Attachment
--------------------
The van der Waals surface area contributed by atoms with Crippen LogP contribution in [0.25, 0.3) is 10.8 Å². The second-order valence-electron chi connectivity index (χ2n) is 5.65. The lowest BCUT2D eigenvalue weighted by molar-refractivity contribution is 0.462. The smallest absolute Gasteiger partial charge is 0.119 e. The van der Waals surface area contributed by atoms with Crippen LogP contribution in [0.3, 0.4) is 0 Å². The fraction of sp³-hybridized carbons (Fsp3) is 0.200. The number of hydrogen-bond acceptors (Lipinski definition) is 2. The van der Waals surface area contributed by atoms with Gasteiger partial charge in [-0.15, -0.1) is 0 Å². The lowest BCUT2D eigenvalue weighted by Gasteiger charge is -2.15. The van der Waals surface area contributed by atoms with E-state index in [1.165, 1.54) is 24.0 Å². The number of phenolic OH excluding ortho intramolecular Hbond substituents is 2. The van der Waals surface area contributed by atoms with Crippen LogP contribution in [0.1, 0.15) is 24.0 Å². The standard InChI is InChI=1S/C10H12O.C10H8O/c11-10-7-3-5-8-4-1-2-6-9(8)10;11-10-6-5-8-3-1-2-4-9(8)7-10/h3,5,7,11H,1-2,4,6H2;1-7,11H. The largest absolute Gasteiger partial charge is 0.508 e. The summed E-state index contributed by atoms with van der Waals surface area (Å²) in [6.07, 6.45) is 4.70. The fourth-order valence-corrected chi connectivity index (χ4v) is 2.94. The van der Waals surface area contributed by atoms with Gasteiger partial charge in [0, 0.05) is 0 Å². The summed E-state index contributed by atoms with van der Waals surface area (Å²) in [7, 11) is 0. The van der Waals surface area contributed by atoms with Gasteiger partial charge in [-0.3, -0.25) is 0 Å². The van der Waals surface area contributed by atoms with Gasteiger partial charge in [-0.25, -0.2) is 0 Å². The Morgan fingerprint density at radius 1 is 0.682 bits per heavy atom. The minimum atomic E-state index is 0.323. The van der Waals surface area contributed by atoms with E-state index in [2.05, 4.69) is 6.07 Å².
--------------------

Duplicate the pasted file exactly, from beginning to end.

The van der Waals surface area contributed by atoms with Crippen LogP contribution in [0.25, 0.3) is 10.8 Å². The second-order valence-electron chi connectivity index (χ2n) is 5.65. The lowest BCUT2D eigenvalue weighted by molar-refractivity contribution is 0.462. The smallest absolute Gasteiger partial charge is 0.119 e. The van der Waals surface area contributed by atoms with Crippen LogP contribution in [0.3, 0.4) is 0 Å². The fraction of sp³-hybridized carbons (Fsp3) is 0.200. The number of hydrogen-bond acceptors (Lipinski definition) is 2. The van der Waals surface area contributed by atoms with Gasteiger partial charge in [-0.15, -0.1) is 0 Å². The lowest BCUT2D eigenvalue weighted by Gasteiger charge is -2.15. The van der Waals surface area contributed by atoms with E-state index in [1.165, 1.54) is 24.0 Å². The number of phenolic OH excluding ortho intramolecular Hbond substituents is 2. The van der Waals surface area contributed by atoms with Crippen LogP contribution in [0.1, 0.15) is 24.0 Å². The standard InChI is InChI=1S/C10H12O.C10H8O/c11-10-7-3-5-8-4-1-2-6-9(8)10;11-10-6-5-8-3-1-2-4-9(8)7-10/h3,5,7,11H,1-2,4,6H2;1-7,11H. The largest absolute Gasteiger partial charge is 0.508 e. The summed E-state index contributed by atoms with van der Waals surface area (Å²) in [6.07, 6.45) is 4.70. The fourth-order valence-corrected chi connectivity index (χ4v) is 2.94. The van der Waals surface area contributed by atoms with Gasteiger partial charge in [0, 0.05) is 0 Å². The summed E-state index contributed by atoms with van der Waals surface area (Å²) in [7, 11) is 0. The van der Waals surface area contributed by atoms with Gasteiger partial charge in [-0.3, -0.25) is 0 Å². The van der Waals surface area contributed by atoms with Gasteiger partial charge in [-0.25, -0.2) is 0 Å². The Morgan fingerprint density at radius 1 is 0.682 bits per heavy atom. The minimum atomic E-state index is 0.323. The van der Waals surface area contributed by atoms with E-state index in [2.05, 4.69) is 6.07 Å².